int fred;

in some code this may not be immediately obvious to you. However if the programmer had used the C99 standard type:

int16_t fred;

there would be NO DOUBT WHATSOEVER about the numerical range of 'fred' it's most definitely going to be able to hold that -32768..+32767 and if you saw the same thing on a 32bit ARm or some weird and wonderful 64 bit CPU it would still be equally true.

So it not only makes the code more self documenting it also makes it more portable between architectures.

Anyway uint8_t is shorter to type than "unsigned char" ! ;)

By the way, over the years, until a standard was defined there have been many variants of this idea: UI8, I16, UI32 is one example or int8, uint16, int32 is another but as there's now a standard for this it's probably best to adhere to it (though I find myself using UI32 an awful lot in fact!)

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clawson wrote:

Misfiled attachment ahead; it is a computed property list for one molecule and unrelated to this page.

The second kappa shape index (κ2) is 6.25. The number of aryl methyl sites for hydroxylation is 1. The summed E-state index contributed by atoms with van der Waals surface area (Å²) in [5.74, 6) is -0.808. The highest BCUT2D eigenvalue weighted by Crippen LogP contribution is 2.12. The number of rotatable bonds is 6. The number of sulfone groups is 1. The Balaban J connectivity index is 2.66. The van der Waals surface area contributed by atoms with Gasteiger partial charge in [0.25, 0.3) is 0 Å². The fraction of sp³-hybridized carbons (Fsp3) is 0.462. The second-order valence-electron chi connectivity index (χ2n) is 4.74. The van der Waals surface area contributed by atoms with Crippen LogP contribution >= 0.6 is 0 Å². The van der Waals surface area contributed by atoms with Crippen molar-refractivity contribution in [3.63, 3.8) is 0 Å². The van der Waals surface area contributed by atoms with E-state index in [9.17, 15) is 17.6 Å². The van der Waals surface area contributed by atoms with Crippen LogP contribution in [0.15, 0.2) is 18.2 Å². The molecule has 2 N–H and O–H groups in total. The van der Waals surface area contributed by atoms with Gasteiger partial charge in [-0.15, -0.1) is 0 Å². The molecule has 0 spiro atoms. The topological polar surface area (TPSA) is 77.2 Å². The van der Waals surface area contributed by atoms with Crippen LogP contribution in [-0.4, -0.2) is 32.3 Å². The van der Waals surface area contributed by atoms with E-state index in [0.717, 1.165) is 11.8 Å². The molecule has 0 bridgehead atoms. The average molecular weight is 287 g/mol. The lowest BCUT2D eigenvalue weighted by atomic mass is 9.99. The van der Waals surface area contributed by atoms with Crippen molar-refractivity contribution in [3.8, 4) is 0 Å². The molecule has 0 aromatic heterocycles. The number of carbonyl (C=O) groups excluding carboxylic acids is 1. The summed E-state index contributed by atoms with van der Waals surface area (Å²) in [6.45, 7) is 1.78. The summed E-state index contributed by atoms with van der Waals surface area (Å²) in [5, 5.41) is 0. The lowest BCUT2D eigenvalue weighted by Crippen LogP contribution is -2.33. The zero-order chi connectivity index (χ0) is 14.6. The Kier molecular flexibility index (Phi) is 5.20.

Anyway uint8_t is shorter to type than "unsigned char" ! ;)

Yabbut, Cliff, I can *spell* 'unsigned char' :mrgreen:

Neil

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Unfortunately for me most of my chars are actually unsinged! (well they are until I start using them)

(actually most of the editors I use are color syntax highlighting so I know immediately when I've mis-typed it - but I don't often get UI8 wrong)

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barnacle wrote:

clawson wrote:

Anyway uint8_t is shorter to type than "unsigned char" !

Yabbut, Cliff, I can *spell* 'unsigned char'

And to think it was just the day before yesterday that you ranted over the over-wordy-ness of C# programs... :wink:

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Foolish consistency is the hob-goblin of little minds - Ralph Waldo Emmerson :mrgreen:

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clawson wrote: